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Madden: Steelers' demise is simple formula

Saturday, September 30, 2000

The debate rages: Why are the Steelers so terrible when they were in the AFC championship game three seasons ago? When they were in the Super Bowl just five seasons ago?

Speculation over the Steelers' plight ranges from the reasonable to the ridiculous, from the collapse of the quarterback position to the Rooney family's refusal to manipulate the salary cap. From the Steelers losing their own free agents to their apparent policy of not wooing other teams' free agents, except for the odd scrub.

But really, the debate has a simple, conclusive answer: The Steelers stink because of bad drafting and poor coaching.

Looking first at the Steelers' drafting inadequacies, consider the 30 players the team drafted from 1995-99. Only eight start. That's pitiful. In addition, none of those eight has made a Pro Bowl. Only one, linebacker Earl Holmes, is generally recognized as an impact player.

Ten of those 30 selections are backups. Twelve are no longer with the club. Tackle Jamain Stephens, the Steelers' first-round pick in 1996, was a total bust. Second-round picks such as Scott Shields, Jeremy Staat, Will Blackwell and Kordell Stewart are contributing minimally, if at all.

When the Steelers lose free agents, they always claim they can reload through the draft. For a long time that happened. Not anymore.

Four players that departed the Steelers via free agency are still legitimate standouts: Seattle linebacker Chad Brown, Jacksonville tackle Leon Searcy (who hasn't played this year because of injury), Baltimore defensive back Rod Woodson (badly overpriced at over $3 million) and Jacksonville LB Hardy Nickerson, who back in '93. Tennessee QB Neil O'Donnell would certainly help the Steelers, as would Titans receiver Yancey Thigpen. But even with all those guys, the Steelers might not make the playoffs. So forget the notion that free agency alone has made this team the dregs.

So, the Steelers' drafting has been terrible since 1995. But don't heap all the blame on Tom Donahoe, who was dismissed from his job as Steelers director of football operations this past off-season. The Steelers have always claimed to draft as a team. Blame the scouts and Coach Bill Cowher, too.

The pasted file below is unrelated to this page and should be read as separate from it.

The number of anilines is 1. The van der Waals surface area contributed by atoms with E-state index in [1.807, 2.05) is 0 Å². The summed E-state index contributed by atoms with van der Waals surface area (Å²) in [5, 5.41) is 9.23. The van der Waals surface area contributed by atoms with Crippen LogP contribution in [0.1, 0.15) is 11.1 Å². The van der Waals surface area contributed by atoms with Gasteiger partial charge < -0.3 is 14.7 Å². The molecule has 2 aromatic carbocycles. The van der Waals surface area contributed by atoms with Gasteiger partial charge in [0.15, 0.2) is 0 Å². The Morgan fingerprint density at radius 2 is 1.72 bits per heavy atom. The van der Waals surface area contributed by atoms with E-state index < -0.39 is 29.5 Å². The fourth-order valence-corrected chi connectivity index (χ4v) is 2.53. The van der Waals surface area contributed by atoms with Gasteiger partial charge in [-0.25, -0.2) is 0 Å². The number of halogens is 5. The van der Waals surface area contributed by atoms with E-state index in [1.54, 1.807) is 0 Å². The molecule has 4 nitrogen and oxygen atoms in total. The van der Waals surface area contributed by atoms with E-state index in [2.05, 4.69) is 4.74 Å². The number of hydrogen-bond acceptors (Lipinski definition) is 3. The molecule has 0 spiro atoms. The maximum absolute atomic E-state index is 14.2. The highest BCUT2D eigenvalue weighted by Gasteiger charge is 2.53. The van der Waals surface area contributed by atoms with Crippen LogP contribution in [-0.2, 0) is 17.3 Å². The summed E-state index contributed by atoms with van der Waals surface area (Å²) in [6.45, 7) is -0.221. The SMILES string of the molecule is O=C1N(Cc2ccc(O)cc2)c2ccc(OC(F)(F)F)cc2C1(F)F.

Speaking of Cowher, the Steelers' coaching has been no bonus for a long time, either.

Cowher took the Steelers' reins in 1992. His early staffs had plenty of standouts. Dick LeBeau, head coach at Cincinnati. Ron Erhardt, considered an offensive genius then. Dom Capers, defensive coordinator at Jacksonville and a former NFL Coach of the Year with Carolina. Marvin Lewis, defensive coordinator at Baltimore. Chan Gailey, offensive coordinator at Miami.

Cowher motivated. Those guys taught. It was a beautiful combination. The assistants made the players better, and Cowher made the players want to run through walls every Sunday.

But Cowher seems to be trying to reinvent himself as a calm, cool football genius a la Mike Shanahan. His motivational skills have diminished. To wit, the Steelers frequently find themselves falling behind early, an indication they aren't emotionally ready to play.

Cowher's current coaching staff is substandard. Offensive coordinator Kevin Gilbride is proving that the talent made him in Houston and Jacksonville, not vice versa. Offensive line coach Kent Stephenson is so feeble that he needs an assistant, Irv Eatman, under him. But Stephenson is a Cowher crony, so he's good as gold.

Cowher's staff certainly isn't. Some guys are OK. But Cowher's staff doesn't have any top-notch assistants. It hasn't had any in quite some time, save perhaps Jim Haslett, who left his job as Steelers defensive coordinator to become boss in New Orleans.

Few coaches want to work under Cowher because he's very demanding or impossible to get along with, depending on what you choose to believe. The result is a lousy staff. The result of having a lousy staff is precious little improvement by the players as individuals.

Guard Alan Faneca isn't as good now as he was as a rookie in 1998. Guard Brenden Stai started as a rookie on the Steelers' Super Bowl team in 1995 and was considered pretty good. He got worse until the Steelers let him go this past off-season. Tackle Kris Farris won the Outland Trophy as college football's top lineman in 1998, then came to Pittsburgh and got cut within two years. Mark Bruener is still a quality tight end, but he peaked statistically as a rookie in 1995 and seems to get less involved every year. Linebacker Mike Vrabel came to the Steelers as Ohio State's all-time sacks leader. He's switched positions a few times and accomplished nothing. Stewart played great in 1997. He's been the worst quarterback in football since.

If one of those players had failed to develop, that would be a fluke. Two or three would make you wonder. But when so many underachieve, when so many don't improve, that's bad coaching.

Everyone likes to blame the players. Everyone likes to boo the players. But it's not their fault. Bad players are what they are. They're bad.

Blame the people who put this woeful squad together. And blame the coaches for not making the Steelers improve as individuals. It really is that simple.

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